A woman who left the RCMP after fighting against sexual harassment and bullying in the service has died.
Friends have confirmed to CTV Vancouver that Krista Carle died by suicide on Friday. She was 53.
Her Twitter profile, last updated in March, described her as a “retired RCMP officer, farmer, mom and wife.”
Carle was among several women who went public in 2011 about their treatment by superiors in the RCMP. She was also outspoken about the effects of post-traumatic stress disorder, which forced her to leave the RCMP on a medical discharge after 19 years of service. She said she lost everything to PTSD, including her marriage and career, after experiencing dozens instances of harassment.
Carle was part of a graduating class of the RCMP that included Catherine Galliford, a former RCMP spokesperson in B.C. who first came forward about sexual harassment, and Janet Merlo, who was the lead plaintiff in a class-action lawsuit about harassment and abuse of women within the RCMP. The federal government settled that suit in 2016 for $100 million.
At the time, Bob Paulson, then commissioner of the RCMP, delivered an apology to current and former female officers and employees who were subjected to discrimination and harassment.
At that time, Carle told the Globe and Mail that she had spoken to numerous women grappling with harassment, some of whom were fighting suicidal thoughts. “It’s like being on the Titanic and people are in the water saying, ‘Please throw me a life ring. I’m drowning.’ You try to help as many people as you can, but there are so many of them. And some of them aren’t going to make it.”
Merlo wrote on Facebook on Saturday: “End of watch for my beautiful friend. I totally understand when you get to the point where you just can’t do one more day. Rest easy, I am so blessed to have been on such a journey with you. My heart is broken. We will carry your torch and never let anyone forget that your life meant so much to so many. Till we meet again troopmate. 27 strong.”
Carle told CTV News Channel in 2015 that the RCMP and the Canadian military have “real issues that need to be dealt with and senior management keep seeming to mess them up and not deal with them appropriately.”
She was reacting to comments made by Gen. Tom Lawson, who was then chief of the defence staff, blaming “biological wiring” for sexual harassment.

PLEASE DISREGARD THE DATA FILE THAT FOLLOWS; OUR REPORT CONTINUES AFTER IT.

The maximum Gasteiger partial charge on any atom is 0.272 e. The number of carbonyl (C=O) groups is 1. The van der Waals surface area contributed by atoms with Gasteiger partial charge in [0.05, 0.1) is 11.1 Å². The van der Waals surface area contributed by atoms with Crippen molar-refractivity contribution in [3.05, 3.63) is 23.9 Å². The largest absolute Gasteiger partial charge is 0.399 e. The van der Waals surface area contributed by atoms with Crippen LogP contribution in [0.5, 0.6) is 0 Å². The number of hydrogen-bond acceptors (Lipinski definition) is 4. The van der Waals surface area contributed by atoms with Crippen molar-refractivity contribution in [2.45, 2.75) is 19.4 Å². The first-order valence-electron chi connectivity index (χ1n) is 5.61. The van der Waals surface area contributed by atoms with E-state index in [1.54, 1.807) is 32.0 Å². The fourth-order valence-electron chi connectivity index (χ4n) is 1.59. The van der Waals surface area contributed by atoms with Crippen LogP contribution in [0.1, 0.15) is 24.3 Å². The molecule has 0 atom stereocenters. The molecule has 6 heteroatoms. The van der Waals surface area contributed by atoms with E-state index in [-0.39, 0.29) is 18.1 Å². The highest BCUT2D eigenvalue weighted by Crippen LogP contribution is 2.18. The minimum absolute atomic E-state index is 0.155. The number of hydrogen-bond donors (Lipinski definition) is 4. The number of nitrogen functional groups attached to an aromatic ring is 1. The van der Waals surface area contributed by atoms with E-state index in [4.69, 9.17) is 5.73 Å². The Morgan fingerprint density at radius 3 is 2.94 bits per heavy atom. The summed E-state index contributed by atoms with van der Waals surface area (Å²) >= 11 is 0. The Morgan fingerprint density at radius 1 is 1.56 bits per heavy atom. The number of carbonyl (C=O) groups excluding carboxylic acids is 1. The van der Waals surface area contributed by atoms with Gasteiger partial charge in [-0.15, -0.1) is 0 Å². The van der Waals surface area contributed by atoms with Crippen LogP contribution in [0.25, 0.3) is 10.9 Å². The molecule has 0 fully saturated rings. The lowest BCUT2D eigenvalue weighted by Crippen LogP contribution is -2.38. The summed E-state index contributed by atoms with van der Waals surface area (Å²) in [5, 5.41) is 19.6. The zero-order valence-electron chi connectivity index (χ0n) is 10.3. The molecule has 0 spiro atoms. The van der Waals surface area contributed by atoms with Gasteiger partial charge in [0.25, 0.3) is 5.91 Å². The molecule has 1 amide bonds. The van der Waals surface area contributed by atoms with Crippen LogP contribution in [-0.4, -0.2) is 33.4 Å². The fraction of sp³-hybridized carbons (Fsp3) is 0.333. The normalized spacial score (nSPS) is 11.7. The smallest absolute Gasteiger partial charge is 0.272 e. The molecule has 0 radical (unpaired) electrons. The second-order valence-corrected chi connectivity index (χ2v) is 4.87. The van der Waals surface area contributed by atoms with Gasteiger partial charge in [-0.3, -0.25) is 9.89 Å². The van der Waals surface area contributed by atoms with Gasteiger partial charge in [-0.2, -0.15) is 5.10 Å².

“His comments are absolutely outrageous,” she said. She said the RCMP had promised to “clean up the force and make changes but the damage has been done to myself and 380 other women who are in the class action and countless others who have not come forward.”
She said true change would only come through leadership who believes there is a problem.
Last year, an auditor’s report found the RCMP was failing to meet the mental-health needs of its members due to a lack of resources, poor monitoring and meagre support from supervisors.
Another lawsuit over bullying and harassment with two male lead plaintiffs was begun against the RCMP last month, this time claiming $1.1 billion in damages.
Carle told CTV’s Canada AM in 2015 that she was a proud, excited graduate in 1991 when she headed to Strathmore, Alta. for her first posting.
“It was a dream come true to have completed training and to become a full-fledged member of the RCMP.”
But within the first couple of months she found pornography strewn through her training manual, investigational files, brief case and desk. Then she was assaulted by a co-worker in her apartment. There were repeated instances of inappropriate jokes and disrespectful treatment of female workers, she said.
“There was one occasion where one of my co-workers had a picture of a stripper on his desk. I, particularly, found this offensive and spoke to my sergeant about it.”
She pointed it out it was an unacceptable image for the kids on school tours to see and was “shunned by the guys for a few days after that.”
She said she repeatedly reported her concerns to her superiors and nothing was done.
“It was disheartening and it slowly eroded at my personal confidence and my self-esteem.”
She said when Galliford came forward, she realized she wasn’t alone and that she realized the “necessity to speak out.”
Carle had been part of a legal action that was mediated out of court in 2004 over the sexual assault of three female officers while undercover. She said she was hopeful then that it would lead to significant changes to the force’s sexual harassment policy but that didn’t happen.
RCMP Commissioner Brenda Lucki, who assumed the top job in April and is the first woman named permanently to the post, said last month that she doesn’t think the force will reach 50 per cent gender equity because the rural nature of its coverage makes it difficult for women.
During 2016-2017, slightly more than one in five RCMP regular members were women, and the force hired 22 per cent women over that period. To compare, over the same time, the Toronto Police Service hired 48 per cent women.
Lucki also drew criticism in May when she said the RCMP cannot eliminate sexual harassment and that while she’s experienced “situations that weren’t entirely comfortable” her attitude is that “whatever doesn’t kill you makes you stronger.”
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